A further disadvantage of ion exchange resins is their need for regeneration, to desorb the adsorbed complex ions resulting from the treatment of the original solution with ferrous ion. While ferrocyanide and ferricyanide ions can usually be stripped from the resins fairly easily by the passage of suitable concentrated eluting solutions, other complex cyanides (e.g. cuprocyanide, cupricyanide, cobalticyanide) present major problems of removal, requiring extremely long and industrially impractical contact times with the eluting solutions. In many cases it has been found that not all of the adsorbed complex cyanide ions can be removed by eluting solutions. This, of course, progressively reduces the adsorption sites and consequently the efficiency of the regenerated resin.

Another method of cyanide-waste treatment is by alkali-chlorination. In this process, cyanide is first oxidized by chlorine to the cyanate and then is either further oxidized, again using chlorine, to carbon dioxide and nitrogen or the cyanate is hydrolyzed to yield the same products using an acid such as sulfuric acid. This is a relatively costly process and does not directly result in recovery of the metals contained in the waste stream.

Electrolytic oxidation of relatively concentrated cyanide wastes is also possible and is commercially practiced. Electrolytic decomposition processes destroy the cyanide without formation of other toxic compounds and additionally recover much of the metal content as a cathode deposit. This technique, however, is not practical for use in the treatment of dilute solutions such as rinse waters.

In another approach, cyanides contained in waste streams are precipitated to form insoluble metal cyanides. This is illustrated by the Zabban patent, U.S. Pat. No. 2,845,330. Zabban uses a mixture of copper sulfate and sodium sulfite to precipitate insoluble metallic cyanides from waste streams. The principal disadvantage to this method is that it requires special and rather expensive reagents to destroy the cyanides and precipitate the metals.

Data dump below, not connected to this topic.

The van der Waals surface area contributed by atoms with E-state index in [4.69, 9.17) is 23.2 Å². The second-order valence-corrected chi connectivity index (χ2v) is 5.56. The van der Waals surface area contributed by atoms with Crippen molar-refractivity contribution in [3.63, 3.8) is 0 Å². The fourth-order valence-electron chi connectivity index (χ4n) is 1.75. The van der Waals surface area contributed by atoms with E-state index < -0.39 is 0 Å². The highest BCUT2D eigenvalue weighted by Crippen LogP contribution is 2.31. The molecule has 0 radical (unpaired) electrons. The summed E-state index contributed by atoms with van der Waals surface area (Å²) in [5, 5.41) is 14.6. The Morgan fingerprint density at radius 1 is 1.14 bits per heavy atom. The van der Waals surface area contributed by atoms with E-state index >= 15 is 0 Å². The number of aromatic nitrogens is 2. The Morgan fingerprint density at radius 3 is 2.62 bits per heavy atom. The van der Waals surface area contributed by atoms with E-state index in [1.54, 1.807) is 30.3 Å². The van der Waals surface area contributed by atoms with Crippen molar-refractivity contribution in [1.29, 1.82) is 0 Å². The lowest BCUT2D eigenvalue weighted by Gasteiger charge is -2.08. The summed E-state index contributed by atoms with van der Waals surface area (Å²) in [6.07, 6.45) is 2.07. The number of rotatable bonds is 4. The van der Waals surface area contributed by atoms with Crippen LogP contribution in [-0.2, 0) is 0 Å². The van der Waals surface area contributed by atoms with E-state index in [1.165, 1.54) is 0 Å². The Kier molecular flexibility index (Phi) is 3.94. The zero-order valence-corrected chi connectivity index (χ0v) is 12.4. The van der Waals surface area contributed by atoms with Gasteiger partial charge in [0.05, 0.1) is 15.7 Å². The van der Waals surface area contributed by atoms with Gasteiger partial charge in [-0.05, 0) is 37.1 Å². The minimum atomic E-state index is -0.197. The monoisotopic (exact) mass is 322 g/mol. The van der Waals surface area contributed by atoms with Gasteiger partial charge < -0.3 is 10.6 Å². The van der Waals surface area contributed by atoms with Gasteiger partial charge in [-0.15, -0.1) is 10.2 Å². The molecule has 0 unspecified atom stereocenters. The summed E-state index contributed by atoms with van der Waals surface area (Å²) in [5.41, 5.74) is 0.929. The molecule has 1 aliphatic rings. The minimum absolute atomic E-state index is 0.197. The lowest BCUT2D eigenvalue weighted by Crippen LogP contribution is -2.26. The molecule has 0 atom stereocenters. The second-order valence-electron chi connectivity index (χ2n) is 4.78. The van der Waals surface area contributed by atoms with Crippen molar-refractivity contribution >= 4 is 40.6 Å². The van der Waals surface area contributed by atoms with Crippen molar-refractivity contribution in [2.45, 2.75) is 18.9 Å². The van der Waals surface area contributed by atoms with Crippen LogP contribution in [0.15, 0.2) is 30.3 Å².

Yet another method for destruction of the cyanide in waste solutions involves exposing the solution to gamma radiation. The radiation results in rupture of the C.tbd.N triple bonds to thereby convert the cyanide ions into non-toxic byproducts, which could be safely discharged into streams or otherwise disposed of. Although such radiation method may give good results in the destruction of cyanide ions, plating and metal finishing shops ordinarily do not have the necessary radiation equipment or apparatus available to practice the method and such equipment can only be obtained by a considerable monetary expenditure.

Furthermore, polymers have been disclosed for the removal of metals from fluid streams. Examples include the use of poly(dithiocarbamates) in U.S. Pat. No. 5,510,040; poly(ethylene dichloride/ammonia) in U.S. Pat. No. 5,346,627; condensations polymers of higher alkyl halides with polyamines in U.S. Pat. No. 3,932,274; condensation polymers of higher fatty acids with polyamines in U.S. Pat. No. 4,054,516; poly(alpha hydroxyacrylates) in U.S. Pat. No. 3,839,215; poly(isocyanurates) in U.S. Pat. No. 3,893,916.

Moreover, efforts to destroy free cyanide in waste solutions in the past have also involved the addition of Fe+++ ions to the solution to form and iron-cyanide complex with the cyanide tightly bound in the complex. However, this method suffers from the cyanide radical still being intact after the completion of the method, and hence significant toxicity still being present in the solution. What is urgently needed, therefore, is a process that will remove free or complex cyanide ions from solution as a stable precipitate and which will leave no detectable soluble cyanide species in solution. Such a process should also be rapid, economically feasible and industrially practicable. The present invention provides a process which attains these criteria.